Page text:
Two weeks ago, I finally managed to step away from my many projects in Tokyo and took 10 days to visit one of the countries I have most longed for since I came to live in Japan: Cambodia. There, I was delighted by the spectacular scenery of ancient ruins engulfed by the jungle, some of the kindest people on earth and, of course, Cambodian food.
Cambodian food! Such a delicate combination of fresh, bright tastes, with the essential lemongrass to perfume traditional Amok, soups and salads. And so easy to prepare! (Provided you have access to the ingredients, hah!)
I was surprised by the fact that food is not at all spicy, unlike neighboring Thai food, and by the small quantity of rice they eat compared to Japan, where so much derives from rice. Among all the Cambodian dishes I tried, fresh spring rolls stand as my best choice, even above the banana flower salad: another great discovery during this trip.
Since a friend was staying in the area around Siem Reap city (home to Angkor Wat), I joined her directly from Tokyo at the end of her 1 month stay. Once there, we decided it was not worth the 6 hour bus trip to Phnom Penh, and made plans to visit Angkor Wat, some other historic sites around Siem Reap, and finally spend a few days in Battanbang. It was a privilege to be able to meet with so many local Cambodians, and to discover and experience local life in the countryside.
As all my friends recommended, we booked a guide to show us the ruins of Angkor Wat. Hon, our guide, did an excellent job explaining the important historical aspects surrounding the site’s construction and fall, deciphering the carvings and sculptures and answering my hundreds of questions about Cambodian culture, society and lifestyle. Being involved in Tadaku, I always keep my antenna tuned, so on our way back I asked our kind Hon whether he knew anyone who would be interested in joining Tadaku to teach Cambodian food. To my surprise, his brother-in-law, Sang, had just come back from Phnom Penh, was an experienced chef, and was a perfect candidate. A phone call later we had set up a cooking session at his home for the next day.
We met Sang at our hotel next morning at 10 am. The hotel happened to be walking distance from the old market, so we just had a stroll and took the opportunity to introduce ourselves. We were 4 participants: 3 Japanese friends and I. I was probably the only one really into cooking, but the 3 others wanted to join the market tour, discover local everyday life and see what all the exotic dishes we ate everyday were made of.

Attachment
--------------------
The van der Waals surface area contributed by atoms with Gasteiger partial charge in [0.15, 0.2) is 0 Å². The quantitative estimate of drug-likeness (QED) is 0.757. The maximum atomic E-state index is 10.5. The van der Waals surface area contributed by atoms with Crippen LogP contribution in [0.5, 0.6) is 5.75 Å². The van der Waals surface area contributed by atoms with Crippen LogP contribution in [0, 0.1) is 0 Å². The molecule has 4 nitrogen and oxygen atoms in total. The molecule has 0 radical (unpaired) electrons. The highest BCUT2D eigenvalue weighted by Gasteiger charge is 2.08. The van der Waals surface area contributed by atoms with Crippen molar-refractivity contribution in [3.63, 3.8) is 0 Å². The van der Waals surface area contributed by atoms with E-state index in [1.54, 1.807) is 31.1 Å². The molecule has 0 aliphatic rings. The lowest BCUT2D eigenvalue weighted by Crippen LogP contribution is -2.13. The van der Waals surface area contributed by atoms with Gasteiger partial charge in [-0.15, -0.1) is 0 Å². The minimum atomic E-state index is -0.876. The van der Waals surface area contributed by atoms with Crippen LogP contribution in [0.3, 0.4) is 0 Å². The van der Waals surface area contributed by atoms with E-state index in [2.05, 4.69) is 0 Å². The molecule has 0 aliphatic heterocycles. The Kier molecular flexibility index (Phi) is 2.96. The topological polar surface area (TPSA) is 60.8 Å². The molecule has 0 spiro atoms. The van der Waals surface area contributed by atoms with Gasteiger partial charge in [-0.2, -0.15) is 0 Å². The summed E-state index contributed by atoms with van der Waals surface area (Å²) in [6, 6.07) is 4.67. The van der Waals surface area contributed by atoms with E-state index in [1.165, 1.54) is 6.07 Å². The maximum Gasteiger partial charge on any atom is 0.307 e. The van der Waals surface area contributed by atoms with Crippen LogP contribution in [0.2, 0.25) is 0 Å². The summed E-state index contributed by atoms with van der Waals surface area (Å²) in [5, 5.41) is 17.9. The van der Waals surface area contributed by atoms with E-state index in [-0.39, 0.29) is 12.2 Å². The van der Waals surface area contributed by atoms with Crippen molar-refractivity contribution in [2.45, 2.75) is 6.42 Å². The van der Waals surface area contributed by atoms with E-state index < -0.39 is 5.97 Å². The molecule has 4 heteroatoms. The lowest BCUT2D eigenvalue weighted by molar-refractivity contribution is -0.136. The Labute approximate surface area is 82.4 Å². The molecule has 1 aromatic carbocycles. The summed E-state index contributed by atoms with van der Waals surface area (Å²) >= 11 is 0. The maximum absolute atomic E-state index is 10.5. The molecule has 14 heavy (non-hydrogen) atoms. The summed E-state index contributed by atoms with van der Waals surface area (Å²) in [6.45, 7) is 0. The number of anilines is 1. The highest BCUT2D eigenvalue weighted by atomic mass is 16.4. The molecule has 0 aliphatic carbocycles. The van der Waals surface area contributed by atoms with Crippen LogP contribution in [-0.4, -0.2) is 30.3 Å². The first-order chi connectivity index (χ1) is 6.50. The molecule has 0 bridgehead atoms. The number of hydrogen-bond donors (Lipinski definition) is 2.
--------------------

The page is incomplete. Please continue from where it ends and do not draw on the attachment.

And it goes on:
At the market, we accompanied Sang with some final shopping for fresh ingredients: fish, for the Amok, and Cambodian pastries. He showed us around, answering our questions and always keeping an eye not to lose us among the crowd. The old market in Siem Reap is like a labyrinth of small alleys packed with fresh vegetables, fruits and herbs, so many of which I had never seen before! Sang was actually a great food guide, because the other Cambodian friends we asked couldn’t answer most of the questions about food (how to use this spice, how to make this dish etc.). No doubt the 16 years of cooking experience played a role here.
After the short market tour, we took a tuk-tuk and headed to his house for the cooking class. It was a pleasant ride to the countryside, away from the hustle and bustle of Siem Reap. His house was in a quiet spot, surrounded by farms and an open air sports playground for young Cambodians, who are seemingly very into volleyball.
We had arranged the previous day that the menu for the cooking class would consist of banana flower salad, fish Amok, fresh spring rolls and tapioca in coconut milk, but he surprised us with the addition of a green mango salad and another dessert, so that we could take photos for his Tadaku menu profiles. He even bought some of the pastries we saw at the market to let us try them! Sang is such a nice guy…
I was also impressed by the collection of cooking utensils Sang had in his kitchen. Most of them you wouldn’t own unless you’re either really into cooking, or are a professional cook. In the middle of the room, there was a big round table on which the 5 of us, our teacher–my 3 Japanese friends and I–prepared the meal following his instructions. All the ingredients were fresh (bought that same morning), even the coconut milk. I think it was the first time I saw not canned but fresh coconut milk. Sang did not use any MSG or fish stock powders, as is apparently very common nowadays in Cambodia. The result was the most delicious fish Amok I had during all my trip–really–and of course amazingly good spring rolls and salads.
At Sang’s home, we really felt at home. During the cooking session, some of us were taking photos, talking with his wife, or simply exploring the garden and enjoying the scenery of the neighbouring farms. Cooking Cambodian food with Sang was one of the highlights of our trip. With such a lovely host, our meal couldn’t help but be excellent.
Check Sang’s menu and book a session with him here.